It doesn't matter where you sit in Clyde Common. In all likelihood, you're going to have a conversation with a total stranger, and that's pretty cool. Whether it's the tatted-up youngsters next to you at one of the community tables, gushing over their crispy, porky lumpia ($7), or the Silicon Valley expats in the two-top to your right, the frenetically laid-back vibe here seems to draw out the conversationalist in all of us. And if you're not talking about politics or what brewery to hit up afterwards, you'll probably just discuss chef Carlo Lamagna's food.
Lamagna seems hell-bent on discovering which heretofore seemingly disparate culinary traditions are the most simpatico. Why shouldn't a crispy chicken milanese ($21) get congenial with an earthy mole, nestled with the acid crunch of pickled cucumber and jicama? You know what shishito peppers ($8) always needed? Being smothered in caramelized eggplant and tangy chèvre—the char on the peppers adding a bitter counternote to the whole affair. Lamagna's menu revels in unexpected combinations with such alacrity that it's pretty obvious it's more than whimsy driving it. Or he's just gotten lucky. But that's something else to talk about.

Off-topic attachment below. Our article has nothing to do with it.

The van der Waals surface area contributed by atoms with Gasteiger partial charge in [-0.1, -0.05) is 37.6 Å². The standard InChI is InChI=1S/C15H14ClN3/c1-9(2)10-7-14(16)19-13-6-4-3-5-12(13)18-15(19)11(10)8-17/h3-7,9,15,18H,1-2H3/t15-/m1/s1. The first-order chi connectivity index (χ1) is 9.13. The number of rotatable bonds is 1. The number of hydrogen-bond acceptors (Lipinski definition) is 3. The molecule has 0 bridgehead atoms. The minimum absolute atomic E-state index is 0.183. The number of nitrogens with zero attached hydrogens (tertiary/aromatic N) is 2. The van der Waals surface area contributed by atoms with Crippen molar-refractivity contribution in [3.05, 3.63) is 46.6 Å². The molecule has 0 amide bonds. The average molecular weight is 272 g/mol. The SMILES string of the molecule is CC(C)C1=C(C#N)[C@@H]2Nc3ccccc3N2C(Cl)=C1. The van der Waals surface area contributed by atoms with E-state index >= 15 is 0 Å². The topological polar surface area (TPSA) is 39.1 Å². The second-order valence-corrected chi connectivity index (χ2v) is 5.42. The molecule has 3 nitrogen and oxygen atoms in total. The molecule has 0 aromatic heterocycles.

Eat: Fish dishes are represented well here, subject to seasonality. Get the rainbow trout ($25) if it's available.
Drink: Take a chance on the daily punch ($7). Jeffery Morgenthaler runs the bar program so you're in good hands.
Most popular dishes: Porchetta with grits, and the steelhead trout plate.
Noise level: 78/100. It's loud and bustling, a low rumble that becomes a pleasant white noise once you get acclimated.
Expected wait: It does take reservations; weekend evenings can be dicey.
Who you'll eat with: Everybody. It's downtown, next to the Ace Hotel, so expect a lot of out-of-towners or showgoers who are pregaming.
Year opened: 2007